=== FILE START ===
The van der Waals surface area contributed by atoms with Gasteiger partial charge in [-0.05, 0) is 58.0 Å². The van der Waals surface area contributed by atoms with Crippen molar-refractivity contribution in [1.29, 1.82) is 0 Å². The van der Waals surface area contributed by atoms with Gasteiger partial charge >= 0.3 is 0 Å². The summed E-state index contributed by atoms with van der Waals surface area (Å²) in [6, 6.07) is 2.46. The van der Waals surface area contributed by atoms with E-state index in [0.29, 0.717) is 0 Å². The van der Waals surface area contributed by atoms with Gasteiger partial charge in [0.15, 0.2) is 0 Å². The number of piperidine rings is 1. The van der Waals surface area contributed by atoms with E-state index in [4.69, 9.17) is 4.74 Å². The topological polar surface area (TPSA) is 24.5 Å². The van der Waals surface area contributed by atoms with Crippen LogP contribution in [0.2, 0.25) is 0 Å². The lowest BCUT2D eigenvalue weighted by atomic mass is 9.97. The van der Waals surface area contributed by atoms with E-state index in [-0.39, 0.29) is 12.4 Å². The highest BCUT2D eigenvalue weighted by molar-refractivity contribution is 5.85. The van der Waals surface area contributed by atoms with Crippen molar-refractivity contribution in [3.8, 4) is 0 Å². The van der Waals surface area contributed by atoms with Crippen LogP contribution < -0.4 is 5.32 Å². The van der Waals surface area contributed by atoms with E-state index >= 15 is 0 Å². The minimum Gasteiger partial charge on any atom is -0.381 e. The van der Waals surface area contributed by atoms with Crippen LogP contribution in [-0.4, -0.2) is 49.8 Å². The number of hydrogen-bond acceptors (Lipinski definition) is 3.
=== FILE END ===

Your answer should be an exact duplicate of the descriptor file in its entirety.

The van der Waals surface area contributed by atoms with Gasteiger partial charge in [-0.05, 0) is 58.0 Å². The van der Waals surface area contributed by atoms with Crippen molar-refractivity contribution in [1.29, 1.82) is 0 Å². The van der Waals surface area contributed by atoms with Gasteiger partial charge >= 0.3 is 0 Å². The summed E-state index contributed by atoms with van der Waals surface area (Å²) in [6, 6.07) is 2.46. The van der Waals surface area contributed by atoms with E-state index in [0.29, 0.717) is 0 Å². The van der Waals surface area contributed by atoms with Gasteiger partial charge in [0.15, 0.2) is 0 Å². The number of piperidine rings is 1. The van der Waals surface area contributed by atoms with E-state index in [4.69, 9.17) is 4.74 Å². The topological polar surface area (TPSA) is 24.5 Å². The van der Waals surface area contributed by atoms with Crippen LogP contribution in [0.2, 0.25) is 0 Å². The lowest BCUT2D eigenvalue weighted by atomic mass is 9.97. The van der Waals surface area contributed by atoms with E-state index in [-0.39, 0.29) is 12.4 Å². The highest BCUT2D eigenvalue weighted by molar-refractivity contribution is 5.85. The van der Waals surface area contributed by atoms with Crippen molar-refractivity contribution in [3.8, 4) is 0 Å². The van der Waals surface area contributed by atoms with Crippen LogP contribution < -0.4 is 5.32 Å². The van der Waals surface area contributed by atoms with E-state index >= 15 is 0 Å². The minimum Gasteiger partial charge on any atom is -0.381 e. The van der Waals surface area contributed by atoms with Crippen LogP contribution in [-0.4, -0.2) is 49.8 Å². The number of hydrogen-bond acceptors (Lipinski definition) is 3.